Monday, 2 July 2007

Four and twenty black birds

The little black cormorants love the basalt boulders along the waterfront at Williamstown. It's difficult to get close to them, though, because they have a long flight distance. I've tried sneaking up on them by hiding behind the she oaks on the Strand. But it doesn't fool the canny cormorants. And it makes people look at me strangely.

Now I come to think of it, maybe that's why the birds flee.


Sophie said...


The best way I found to encounter water birds up close and personal is to finswim and snorkel. A head with a mask (and maybe a waterproof camera case) is quite small and doesn't scare them much. I've been a few meters away from cormorants, flown over at less than a meter by curious terns, and recently I almost bumped in the palms of a seagull.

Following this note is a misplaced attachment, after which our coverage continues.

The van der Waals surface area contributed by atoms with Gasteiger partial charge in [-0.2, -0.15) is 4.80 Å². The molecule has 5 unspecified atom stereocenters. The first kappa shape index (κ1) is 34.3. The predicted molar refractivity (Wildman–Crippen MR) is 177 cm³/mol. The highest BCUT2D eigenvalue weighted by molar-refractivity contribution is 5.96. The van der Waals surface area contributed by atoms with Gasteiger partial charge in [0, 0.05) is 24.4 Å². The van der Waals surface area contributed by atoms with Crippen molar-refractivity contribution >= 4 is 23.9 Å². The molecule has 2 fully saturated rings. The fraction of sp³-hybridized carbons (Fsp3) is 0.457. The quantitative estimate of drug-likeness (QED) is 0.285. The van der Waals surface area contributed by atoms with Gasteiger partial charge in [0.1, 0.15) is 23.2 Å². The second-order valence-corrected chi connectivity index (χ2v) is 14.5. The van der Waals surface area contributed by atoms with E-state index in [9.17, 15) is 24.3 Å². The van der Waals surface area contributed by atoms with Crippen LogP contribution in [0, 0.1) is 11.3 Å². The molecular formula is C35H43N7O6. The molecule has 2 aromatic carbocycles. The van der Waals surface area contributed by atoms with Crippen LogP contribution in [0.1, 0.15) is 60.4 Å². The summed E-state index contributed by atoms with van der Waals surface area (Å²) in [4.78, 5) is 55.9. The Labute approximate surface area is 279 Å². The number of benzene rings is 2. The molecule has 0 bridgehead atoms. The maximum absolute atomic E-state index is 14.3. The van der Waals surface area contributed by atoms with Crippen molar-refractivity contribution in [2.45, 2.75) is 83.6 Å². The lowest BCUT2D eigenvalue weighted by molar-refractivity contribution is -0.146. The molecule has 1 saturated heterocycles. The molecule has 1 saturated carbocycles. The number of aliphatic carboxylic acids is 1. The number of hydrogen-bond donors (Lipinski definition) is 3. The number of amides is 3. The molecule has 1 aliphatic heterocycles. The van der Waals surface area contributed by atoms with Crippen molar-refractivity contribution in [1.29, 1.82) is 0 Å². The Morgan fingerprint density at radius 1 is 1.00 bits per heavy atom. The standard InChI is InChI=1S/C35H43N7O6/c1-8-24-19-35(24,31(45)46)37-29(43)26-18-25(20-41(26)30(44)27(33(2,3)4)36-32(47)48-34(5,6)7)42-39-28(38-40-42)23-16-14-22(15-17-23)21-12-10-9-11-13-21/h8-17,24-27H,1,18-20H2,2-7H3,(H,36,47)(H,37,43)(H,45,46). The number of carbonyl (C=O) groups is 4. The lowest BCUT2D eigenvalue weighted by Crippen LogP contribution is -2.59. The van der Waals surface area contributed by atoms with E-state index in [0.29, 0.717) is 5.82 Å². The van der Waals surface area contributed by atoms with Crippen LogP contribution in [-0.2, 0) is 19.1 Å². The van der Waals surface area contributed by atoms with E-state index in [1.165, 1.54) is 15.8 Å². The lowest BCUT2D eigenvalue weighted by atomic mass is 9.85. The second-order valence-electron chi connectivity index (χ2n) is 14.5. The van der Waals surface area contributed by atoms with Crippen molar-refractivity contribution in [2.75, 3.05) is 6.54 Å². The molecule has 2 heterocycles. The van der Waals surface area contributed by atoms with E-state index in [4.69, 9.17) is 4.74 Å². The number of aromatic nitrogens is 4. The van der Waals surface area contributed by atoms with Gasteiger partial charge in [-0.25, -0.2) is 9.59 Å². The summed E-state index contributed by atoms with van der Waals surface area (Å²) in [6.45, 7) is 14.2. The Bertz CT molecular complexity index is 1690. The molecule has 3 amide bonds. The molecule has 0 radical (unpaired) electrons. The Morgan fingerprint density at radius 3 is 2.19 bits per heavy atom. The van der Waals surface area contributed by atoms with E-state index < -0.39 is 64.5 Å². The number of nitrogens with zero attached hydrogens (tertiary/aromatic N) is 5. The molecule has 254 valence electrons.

Snail said...

That's great advice, Sophie. I don't think I'll try it at that spot, though, because there's a lot of boat traffic in the area. (And the water is freezing at this time of year!)

Sophie said...

Here now, in a cold summer, water in 16 degrees. I remember finding it similar in Hobart in March-April, so a wetsuit is part of the birdwatching kit, and you'd better wait until warmer months arrive.

Yesterday I got a treat I'd been hoping for for a long time : while looking for seabass close to the shore, a big black shape went across my field of view, a meter and a half or so from me... It was a cormorant, in dive chase mode. Air bubbles were trapped in its black feathers, flickering white, and it looked just like a torpedo. I don't carry an underwater camera, but, anyway, it was very fast and I wouldn't have caught much I guess.